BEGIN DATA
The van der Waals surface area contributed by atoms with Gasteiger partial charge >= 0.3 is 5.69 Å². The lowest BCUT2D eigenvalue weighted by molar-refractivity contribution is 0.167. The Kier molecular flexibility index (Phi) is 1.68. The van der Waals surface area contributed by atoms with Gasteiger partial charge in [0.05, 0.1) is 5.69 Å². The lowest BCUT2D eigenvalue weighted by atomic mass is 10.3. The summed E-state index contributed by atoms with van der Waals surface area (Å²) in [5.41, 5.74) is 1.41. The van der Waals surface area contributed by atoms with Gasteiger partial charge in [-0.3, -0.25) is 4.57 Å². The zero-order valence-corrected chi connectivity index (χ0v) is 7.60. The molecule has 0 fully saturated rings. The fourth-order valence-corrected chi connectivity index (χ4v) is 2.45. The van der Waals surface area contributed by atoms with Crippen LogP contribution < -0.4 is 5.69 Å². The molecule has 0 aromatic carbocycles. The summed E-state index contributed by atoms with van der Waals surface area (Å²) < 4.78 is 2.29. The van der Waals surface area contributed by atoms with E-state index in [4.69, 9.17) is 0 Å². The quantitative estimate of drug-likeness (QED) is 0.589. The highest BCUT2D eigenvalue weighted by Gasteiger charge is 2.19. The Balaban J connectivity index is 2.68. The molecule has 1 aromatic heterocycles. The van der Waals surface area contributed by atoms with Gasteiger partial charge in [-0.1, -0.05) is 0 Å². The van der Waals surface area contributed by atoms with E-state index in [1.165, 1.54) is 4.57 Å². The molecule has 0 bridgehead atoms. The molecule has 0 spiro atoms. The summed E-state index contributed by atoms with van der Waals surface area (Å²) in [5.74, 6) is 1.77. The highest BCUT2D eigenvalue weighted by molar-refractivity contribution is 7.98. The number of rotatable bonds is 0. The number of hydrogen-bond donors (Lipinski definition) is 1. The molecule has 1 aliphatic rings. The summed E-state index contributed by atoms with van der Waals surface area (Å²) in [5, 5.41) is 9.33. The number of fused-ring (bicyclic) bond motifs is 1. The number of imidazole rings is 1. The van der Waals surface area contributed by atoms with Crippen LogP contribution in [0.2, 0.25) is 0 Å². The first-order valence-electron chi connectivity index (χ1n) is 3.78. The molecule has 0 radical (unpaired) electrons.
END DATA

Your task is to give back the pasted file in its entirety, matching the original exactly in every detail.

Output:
The van der Waals surface area contributed by atoms with Gasteiger partial charge >= 0.3 is 5.69 Å². The lowest BCUT2D eigenvalue weighted by molar-refractivity contribution is 0.167. The Kier molecular flexibility index (Phi) is 1.68. The van der Waals surface area contributed by atoms with Gasteiger partial charge in [0.05, 0.1) is 5.69 Å². The lowest BCUT2D eigenvalue weighted by atomic mass is 10.3. The summed E-state index contributed by atoms with van der Waals surface area (Å²) in [5.41, 5.74) is 1.41. The van der Waals surface area contributed by atoms with Gasteiger partial charge in [-0.3, -0.25) is 4.57 Å². The zero-order valence-corrected chi connectivity index (χ0v) is 7.60. The molecule has 0 fully saturated rings. The fourth-order valence-corrected chi connectivity index (χ4v) is 2.45. The van der Waals surface area contributed by atoms with Crippen LogP contribution < -0.4 is 5.69 Å². The molecule has 0 aromatic carbocycles. The summed E-state index contributed by atoms with van der Waals surface area (Å²) < 4.78 is 2.29. The van der Waals surface area contributed by atoms with E-state index in [4.69, 9.17) is 0 Å². The quantitative estimate of drug-likeness (QED) is 0.589. The highest BCUT2D eigenvalue weighted by Gasteiger charge is 2.19. The Balaban J connectivity index is 2.68. The molecule has 1 aromatic heterocycles. The van der Waals surface area contributed by atoms with Gasteiger partial charge in [-0.1, -0.05) is 0 Å². The van der Waals surface area contributed by atoms with E-state index in [1.165, 1.54) is 4.57 Å². The molecule has 0 bridgehead atoms. The molecule has 0 spiro atoms. The summed E-state index contributed by atoms with van der Waals surface area (Å²) in [5.74, 6) is 1.77. The highest BCUT2D eigenvalue weighted by molar-refractivity contribution is 7.98. The number of rotatable bonds is 0. The number of hydrogen-bond donors (Lipinski definition) is 1. The molecule has 1 aliphatic rings. The summed E-state index contributed by atoms with van der Waals surface area (Å²) in [5, 5.41) is 9.33. The number of fused-ring (bicyclic) bond motifs is 1. The number of imidazole rings is 1. The van der Waals surface area contributed by atoms with Crippen LogP contribution in [0.2, 0.25) is 0 Å². The first-order valence-electron chi connectivity index (χ1n) is 3.78. The molecule has 0 radical (unpaired) electrons.